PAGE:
Yasir Othman Al-Rumayyan, chairman of Saudi Aramco

Yasir Othman Al-Rumayyan, chairman of Saudi Aramco. (Supplied)
Updated 04 September 2019

Yasir Othman Al-Rumayyan, chairman of Saudi Aramco

  • Al-Rumayyan was the CEO of Saudi Fransi Capital LLC between 2011 and 2015 and is a former member of the board of directors of the Saudi Stock Exchange (Tadawul)

Yasir Othman Al-Rumayyan has been appointed chairman of Saudi Aramco, the world’s biggest oil company, replacing Khalid Al-Falih, who held the position since 2015.
Al-Rumayyan was appointed a member of the company’s board of directors in 2016.
“This comes as an important step to prepare the company for the public offering, wishing him every success,” Al-Falih said in a tweet congratulating Al-Rumayyan.
Aramco’s new chairman has been the governor of the Saudi Public Investment Fund (PIF) since 2017. He was appointed an adviser to the Royal Court in 2015 and is a board member at the US transportation network company Uber Technologies Inc. and the Japanese multinational SoftBank Group.
In May 2016, he became an adviser to the Saudi Cabinet, then a board member of the Saudi Industrial Development Fund (SIDF).
Al-Rumayyan was the CEO of Saudi Fransi Capital LLC between 2011 and 2015 and is a former member of the board of directors of the Saudi Stock Exchange (Tadawul).
He began his career at Saudi Hollandi Bank as head of international brokerage between 1999 and 2004, before joining the Capital Markets Authority (CMA) as the head of securities listings.
Al-Rumayyan received his undergraduate studies in accounting from King Faisal University in 1993 and completed his general management program at Harvard Business School in 2007.
With many ways of delivering value from a barrel of oil, Saudi Aramco has moved beyond traditional markets and uses for oil and gas.
The company is also investing in new technological solutions to achieve efficient production and consumption of oil, including enhancing the efficiency and sustainability of transportation with new high-performance engines and fuels.


Worshippers flock to reopened Prophet’s Mosque for Friday prayers

Updated 06 June 2020

Worshippers flock to reopened Prophet’s Mosque for Friday prayers

MADINAH: Hundreds of thousands of worshippers attended the first Friday prayers to be held at the Prophet’s Mosque in Madinah since the gatherings were suspended to stop the spread of the coronavirus disease (COVID-19) outbreak.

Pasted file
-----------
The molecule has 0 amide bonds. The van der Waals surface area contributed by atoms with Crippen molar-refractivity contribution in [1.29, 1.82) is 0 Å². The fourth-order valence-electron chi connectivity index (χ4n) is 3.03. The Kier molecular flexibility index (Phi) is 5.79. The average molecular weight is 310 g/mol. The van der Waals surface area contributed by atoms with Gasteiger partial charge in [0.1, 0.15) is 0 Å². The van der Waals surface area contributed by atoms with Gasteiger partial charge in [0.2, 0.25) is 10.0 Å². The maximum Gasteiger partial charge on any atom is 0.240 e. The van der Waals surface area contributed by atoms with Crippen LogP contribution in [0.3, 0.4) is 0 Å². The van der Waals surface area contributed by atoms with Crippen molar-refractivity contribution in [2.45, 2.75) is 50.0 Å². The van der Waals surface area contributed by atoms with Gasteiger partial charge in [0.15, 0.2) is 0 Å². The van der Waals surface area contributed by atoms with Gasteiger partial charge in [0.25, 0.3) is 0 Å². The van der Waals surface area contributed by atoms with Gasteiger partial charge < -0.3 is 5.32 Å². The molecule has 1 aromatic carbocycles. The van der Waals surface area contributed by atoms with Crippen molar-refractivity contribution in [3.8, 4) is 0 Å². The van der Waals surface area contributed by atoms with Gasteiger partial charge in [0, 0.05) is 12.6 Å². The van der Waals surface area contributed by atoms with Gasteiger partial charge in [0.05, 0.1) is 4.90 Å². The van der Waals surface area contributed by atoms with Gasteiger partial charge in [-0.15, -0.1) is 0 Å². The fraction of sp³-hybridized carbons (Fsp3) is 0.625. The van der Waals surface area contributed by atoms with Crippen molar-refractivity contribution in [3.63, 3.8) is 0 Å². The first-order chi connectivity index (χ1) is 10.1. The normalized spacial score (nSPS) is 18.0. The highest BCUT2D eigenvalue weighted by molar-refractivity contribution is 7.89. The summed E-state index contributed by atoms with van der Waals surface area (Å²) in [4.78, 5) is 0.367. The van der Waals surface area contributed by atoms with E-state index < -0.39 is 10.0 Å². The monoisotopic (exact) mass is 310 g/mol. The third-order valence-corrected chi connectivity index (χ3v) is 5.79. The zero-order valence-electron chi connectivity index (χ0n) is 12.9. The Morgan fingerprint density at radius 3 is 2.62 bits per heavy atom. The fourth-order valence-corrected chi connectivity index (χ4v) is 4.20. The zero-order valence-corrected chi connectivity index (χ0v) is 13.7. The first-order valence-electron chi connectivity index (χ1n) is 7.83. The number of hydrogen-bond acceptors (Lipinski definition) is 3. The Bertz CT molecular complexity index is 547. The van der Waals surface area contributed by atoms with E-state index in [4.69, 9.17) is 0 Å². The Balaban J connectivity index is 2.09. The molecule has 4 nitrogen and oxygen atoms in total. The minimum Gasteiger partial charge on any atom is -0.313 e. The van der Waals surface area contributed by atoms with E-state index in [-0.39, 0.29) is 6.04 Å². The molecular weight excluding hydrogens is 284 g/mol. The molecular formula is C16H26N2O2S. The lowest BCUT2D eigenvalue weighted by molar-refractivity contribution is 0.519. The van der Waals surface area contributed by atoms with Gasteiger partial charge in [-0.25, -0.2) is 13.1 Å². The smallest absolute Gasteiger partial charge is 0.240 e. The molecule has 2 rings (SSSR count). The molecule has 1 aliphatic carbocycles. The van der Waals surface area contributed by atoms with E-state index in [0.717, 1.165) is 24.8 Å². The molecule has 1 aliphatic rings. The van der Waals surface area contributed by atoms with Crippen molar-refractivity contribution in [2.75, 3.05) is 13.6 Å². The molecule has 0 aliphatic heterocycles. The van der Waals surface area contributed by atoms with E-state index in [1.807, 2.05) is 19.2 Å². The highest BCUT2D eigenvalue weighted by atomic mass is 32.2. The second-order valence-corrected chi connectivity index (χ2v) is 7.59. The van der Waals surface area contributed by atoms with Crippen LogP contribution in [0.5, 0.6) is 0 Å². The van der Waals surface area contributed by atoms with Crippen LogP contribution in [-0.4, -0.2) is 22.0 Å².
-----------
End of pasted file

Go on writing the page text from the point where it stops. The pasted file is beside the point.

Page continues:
The green light for the resumption of the prayer meetings came as part of a plan to gradually reopen the Kingdom’s mosques while ensuring worshippers and visitors adhered to preventive measures.

A ban on access to the Rawdah remained in place and only groups of worshippers numbering up to a maximum of 40 percent of the mosque’s capacity were being allowed entry.

Precautionary measures also included the allocation of specific doors for the entry of worshippers, the installation of thermal cameras, removal of all carpets so that prayers could be performed on the marble, sanitization of the mosque’s floors and courtyards, periodic opening of domes and canopies to ventilate the mosque, and the removal of Zamzam water containers.

The Prophet’s Mosque in Madinah will be closed after evening prayers and reopened one hour before dawn prayers. Parking lots will operate at 50 percent capacity and a media awareness campaign has been launched to highlight safety procedures at the holy site.

Medical teams have also been stationed at the main entrances to the mosque in cooperation with the Ministry of Health.

Elsewhere in the Kingdom, worshippers also flocked to perform Friday prayers at mosques amid strict health measures.

On May 31, Saudi authorities reopened all mosques for prayers, except in Makkah, as part of the Kingdom’s plan for a gradual return to normal life.

Last week the minister of Islamic affairs, dawah and guidance said that the country’s mosques were ready to welcome back worshippers, following his field trips to check that necessary preparations had been made.

All worshippers must still maintain a distance of 2 meters between rows, wear masks to enter a mosque, and Friday sermons and prayers have been limited to a maximum of 15 minutes.